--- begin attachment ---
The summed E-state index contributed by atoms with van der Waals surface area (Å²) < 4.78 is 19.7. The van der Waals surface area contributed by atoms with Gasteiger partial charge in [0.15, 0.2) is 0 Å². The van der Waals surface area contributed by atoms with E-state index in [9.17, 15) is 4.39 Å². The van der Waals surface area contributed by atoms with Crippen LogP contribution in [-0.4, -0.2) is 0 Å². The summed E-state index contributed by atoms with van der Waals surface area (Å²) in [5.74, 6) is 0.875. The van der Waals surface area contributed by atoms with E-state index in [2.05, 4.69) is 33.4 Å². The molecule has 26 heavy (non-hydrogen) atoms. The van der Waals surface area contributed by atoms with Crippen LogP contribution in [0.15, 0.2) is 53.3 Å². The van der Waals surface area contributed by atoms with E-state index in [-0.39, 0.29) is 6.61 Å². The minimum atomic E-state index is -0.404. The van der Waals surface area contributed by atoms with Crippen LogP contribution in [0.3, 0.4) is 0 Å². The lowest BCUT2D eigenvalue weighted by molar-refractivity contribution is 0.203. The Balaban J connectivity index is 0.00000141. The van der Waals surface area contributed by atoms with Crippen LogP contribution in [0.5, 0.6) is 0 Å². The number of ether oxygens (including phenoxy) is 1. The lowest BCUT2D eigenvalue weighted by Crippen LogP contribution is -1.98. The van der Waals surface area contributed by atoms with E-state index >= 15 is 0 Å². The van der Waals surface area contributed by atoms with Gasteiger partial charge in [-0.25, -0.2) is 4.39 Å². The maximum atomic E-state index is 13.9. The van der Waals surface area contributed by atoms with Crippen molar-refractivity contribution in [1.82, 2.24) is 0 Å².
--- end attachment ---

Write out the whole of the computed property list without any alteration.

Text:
The summed E-state index contributed by atoms with van der Waals surface area (Å²) < 4.78 is 19.7. The van der Waals surface area contributed by atoms with Gasteiger partial charge in [0.15, 0.2) is 0 Å². The van der Waals surface area contributed by atoms with E-state index in [9.17, 15) is 4.39 Å². The van der Waals surface area contributed by atoms with Crippen LogP contribution in [-0.4, -0.2) is 0 Å². The summed E-state index contributed by atoms with van der Waals surface area (Å²) in [5.74, 6) is 0.875. The van der Waals surface area contributed by atoms with E-state index in [2.05, 4.69) is 33.4 Å². The molecule has 26 heavy (non-hydrogen) atoms. The van der Waals surface area contributed by atoms with Crippen LogP contribution in [0.15, 0.2) is 53.3 Å². The van der Waals surface area contributed by atoms with E-state index in [-0.39, 0.29) is 6.61 Å². The minimum atomic E-state index is -0.404. The van der Waals surface area contributed by atoms with Crippen LogP contribution in [0.3, 0.4) is 0 Å². The lowest BCUT2D eigenvalue weighted by molar-refractivity contribution is 0.203. The Balaban J connectivity index is 0.00000141. The van der Waals surface area contributed by atoms with Crippen LogP contribution in [0.5, 0.6) is 0 Å². The number of ether oxygens (including phenoxy) is 1. The lowest BCUT2D eigenvalue weighted by Crippen LogP contribution is -1.98. The van der Waals surface area contributed by atoms with E-state index >= 15 is 0 Å². The van der Waals surface area contributed by atoms with Gasteiger partial charge in [-0.25, -0.2) is 4.39 Å². The maximum atomic E-state index is 13.9. The van der Waals surface area contributed by atoms with Crippen molar-refractivity contribution in [1.82, 2.24) is 0 Å².